My point here is not to dramatize excessively the legal plight of asbestos victims, but to illustrate that the factual predicate giving rise to potential liability from asbestos exposure is simply different from those that generated most tort doctrines. Without enumerating all of the occasions, suffice it for me to note that tort law has been an area quite open to evolutionary, if not revolutionary, forms of liability in response to unanticipated factual paradigms. This has been particularly true in the area of causation, with a steady evolution, as circumstances demanded, from simple one-party negligence, to joint liability, to alternate liability, to burden-shifting presumptions such as res ipsa loquitur, to theories of market share and enterprise liability. Whether or not asbestos related injury is a circumstance calling for a doctrinal response is a weighty and difficult question; given the increasing inundation of the courts with asbestos related litigation, it is also a question of great consequence.



As I have briefly discussed, asbestos related injuries are different in legally important aspects from those types of injuries that present tort doctrines were designed to accommodate. Whether or not those doctrines will be extended to cover asbestos cases is a different sort of question from whether or not those doctrines will be applied to an automobile accident. In one instance a court writes upon a blank slate, in the other a court is closely hemmed in by precedent upon precedent.


In the case before us now, the majority affirmatively decides to apply traditional tort doctrines to a new and different species of injury. The majority notes that there are no Louisiana cases relying on market share or enterprise liability and justifies its result with a reluctance to impose a "radical" change in tort law upon Louisiana. What the majority chooses to ignore, however, is that there are no Louisiana cases refusing to apply market share or enterprise liability to similar factual situations. This deliberate blindness enables the majority to sub silentio impose upon Louisiana an equally radical extension of traditional tort doctrines to a case for which those doctrines are ill adapted. Asbestos related injuries are different and this is an important case of first impression.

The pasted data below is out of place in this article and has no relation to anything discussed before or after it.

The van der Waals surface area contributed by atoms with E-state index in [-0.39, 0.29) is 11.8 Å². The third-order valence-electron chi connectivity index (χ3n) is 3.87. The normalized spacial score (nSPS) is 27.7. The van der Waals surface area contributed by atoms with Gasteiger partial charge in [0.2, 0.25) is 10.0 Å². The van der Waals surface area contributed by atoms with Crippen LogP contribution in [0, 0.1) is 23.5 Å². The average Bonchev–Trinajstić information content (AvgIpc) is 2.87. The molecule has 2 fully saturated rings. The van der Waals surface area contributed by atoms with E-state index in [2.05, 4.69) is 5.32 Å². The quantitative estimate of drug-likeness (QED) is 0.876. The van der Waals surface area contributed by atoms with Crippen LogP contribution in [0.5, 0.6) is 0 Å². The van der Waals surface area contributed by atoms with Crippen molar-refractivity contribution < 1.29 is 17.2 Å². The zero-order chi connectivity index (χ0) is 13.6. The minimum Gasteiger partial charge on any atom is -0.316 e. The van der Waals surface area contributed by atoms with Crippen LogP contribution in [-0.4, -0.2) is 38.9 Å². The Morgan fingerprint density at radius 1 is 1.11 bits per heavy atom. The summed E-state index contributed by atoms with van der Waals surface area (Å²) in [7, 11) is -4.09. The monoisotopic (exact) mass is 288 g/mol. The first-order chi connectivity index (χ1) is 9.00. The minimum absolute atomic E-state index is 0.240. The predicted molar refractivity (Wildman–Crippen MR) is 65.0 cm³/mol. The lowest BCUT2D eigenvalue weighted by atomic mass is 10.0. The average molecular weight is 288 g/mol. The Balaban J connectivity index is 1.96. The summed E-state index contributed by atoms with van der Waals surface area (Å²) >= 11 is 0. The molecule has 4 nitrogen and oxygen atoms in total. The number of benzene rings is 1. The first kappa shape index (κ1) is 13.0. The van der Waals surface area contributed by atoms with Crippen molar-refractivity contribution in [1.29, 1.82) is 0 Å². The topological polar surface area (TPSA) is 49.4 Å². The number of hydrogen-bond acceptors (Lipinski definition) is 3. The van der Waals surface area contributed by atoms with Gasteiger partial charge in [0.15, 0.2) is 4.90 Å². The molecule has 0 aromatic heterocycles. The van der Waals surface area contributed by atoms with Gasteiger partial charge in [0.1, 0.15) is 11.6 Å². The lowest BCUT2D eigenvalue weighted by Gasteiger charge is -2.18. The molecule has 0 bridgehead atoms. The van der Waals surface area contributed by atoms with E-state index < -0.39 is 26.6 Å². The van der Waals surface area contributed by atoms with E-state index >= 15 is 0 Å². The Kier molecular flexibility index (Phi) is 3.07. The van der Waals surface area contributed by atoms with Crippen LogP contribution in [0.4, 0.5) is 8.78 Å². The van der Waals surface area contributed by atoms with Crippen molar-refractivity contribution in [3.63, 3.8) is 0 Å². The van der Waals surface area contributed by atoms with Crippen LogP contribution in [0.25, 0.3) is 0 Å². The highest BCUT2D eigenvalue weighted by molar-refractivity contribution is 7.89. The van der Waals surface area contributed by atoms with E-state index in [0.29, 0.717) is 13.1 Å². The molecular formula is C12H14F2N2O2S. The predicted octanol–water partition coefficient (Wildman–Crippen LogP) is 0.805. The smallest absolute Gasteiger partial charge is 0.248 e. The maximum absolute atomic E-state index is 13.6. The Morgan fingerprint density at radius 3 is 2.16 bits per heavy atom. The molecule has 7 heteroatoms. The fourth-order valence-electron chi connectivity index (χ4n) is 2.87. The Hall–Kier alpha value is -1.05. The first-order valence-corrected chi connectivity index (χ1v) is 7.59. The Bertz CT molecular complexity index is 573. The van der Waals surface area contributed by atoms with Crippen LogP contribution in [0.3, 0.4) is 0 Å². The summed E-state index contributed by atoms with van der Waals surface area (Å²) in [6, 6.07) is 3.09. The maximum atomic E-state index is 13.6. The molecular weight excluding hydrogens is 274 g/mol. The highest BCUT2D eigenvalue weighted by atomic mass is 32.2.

One of the stellar virtues of Our Federalism is that it provides a hothouse in which fifty-one flowers may blossom. The federal courts, moreover, are not cast in the role of head gardener. Under Erie Railroad v. Tompkins, 304 U.S. 64, 58 S.Ct. 817, 82 L.Ed. 1188 (1938), federal courts sitting in diversity must follow state law. Occasionally, when the law of the state is not crystal-clear, a federal court may have to make an "Erie guess." See, e.g., Meredith v. City of Winter Haven, 320 U.S. 228, 64 S.Ct. 7, 88 L.Ed. 9 (1943). However, federal courts ought not necessarily assume the responsibility of deciding in the first instance important, unsettled questions of state law. E.g., Kaiser Steel Corp. v. W.S. Ranch Co., 391 U.S. 593, 88 S.Ct. 1753, 20 L.Ed.2d 835 (1968). Cf. Clay v. Sun Insurance Office Ltd., 363 U.S. 207, 80 S.Ct. 1222, 4 L.Ed.2d 1170 (1960).